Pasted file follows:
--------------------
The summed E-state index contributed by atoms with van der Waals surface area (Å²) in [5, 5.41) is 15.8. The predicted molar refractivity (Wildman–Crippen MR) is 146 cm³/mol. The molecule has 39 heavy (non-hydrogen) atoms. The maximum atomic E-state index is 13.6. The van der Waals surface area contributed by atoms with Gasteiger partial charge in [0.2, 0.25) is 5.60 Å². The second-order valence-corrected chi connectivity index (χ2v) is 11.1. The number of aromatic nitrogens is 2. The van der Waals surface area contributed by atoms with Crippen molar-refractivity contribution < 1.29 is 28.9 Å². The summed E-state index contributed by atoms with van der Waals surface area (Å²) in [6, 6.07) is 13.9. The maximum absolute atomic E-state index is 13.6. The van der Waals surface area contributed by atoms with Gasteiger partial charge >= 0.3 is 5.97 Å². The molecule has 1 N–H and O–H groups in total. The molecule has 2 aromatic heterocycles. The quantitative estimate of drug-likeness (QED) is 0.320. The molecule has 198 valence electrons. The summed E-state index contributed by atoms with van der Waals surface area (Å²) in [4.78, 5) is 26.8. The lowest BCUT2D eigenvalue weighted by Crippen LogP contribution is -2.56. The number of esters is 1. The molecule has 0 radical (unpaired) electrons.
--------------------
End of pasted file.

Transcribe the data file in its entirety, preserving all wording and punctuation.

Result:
The summed E-state index contributed by atoms with van der Waals surface area (Å²) in [5, 5.41) is 15.8. The predicted molar refractivity (Wildman–Crippen MR) is 146 cm³/mol. The molecule has 39 heavy (non-hydrogen) atoms. The maximum atomic E-state index is 13.6. The van der Waals surface area contributed by atoms with Gasteiger partial charge in [0.2, 0.25) is 5.60 Å². The second-order valence-corrected chi connectivity index (χ2v) is 11.1. The number of aromatic nitrogens is 2. The van der Waals surface area contributed by atoms with Crippen molar-refractivity contribution < 1.29 is 28.9 Å². The summed E-state index contributed by atoms with van der Waals surface area (Å²) in [6, 6.07) is 13.9. The maximum absolute atomic E-state index is 13.6. The van der Waals surface area contributed by atoms with Gasteiger partial charge >= 0.3 is 5.97 Å². The molecule has 1 N–H and O–H groups in total. The molecule has 2 aromatic heterocycles. The quantitative estimate of drug-likeness (QED) is 0.320. The molecule has 198 valence electrons. The summed E-state index contributed by atoms with van der Waals surface area (Å²) in [4.78, 5) is 26.8. The lowest BCUT2D eigenvalue weighted by Crippen LogP contribution is -2.56. The number of esters is 1. The molecule has 0 radical (unpaired) electrons.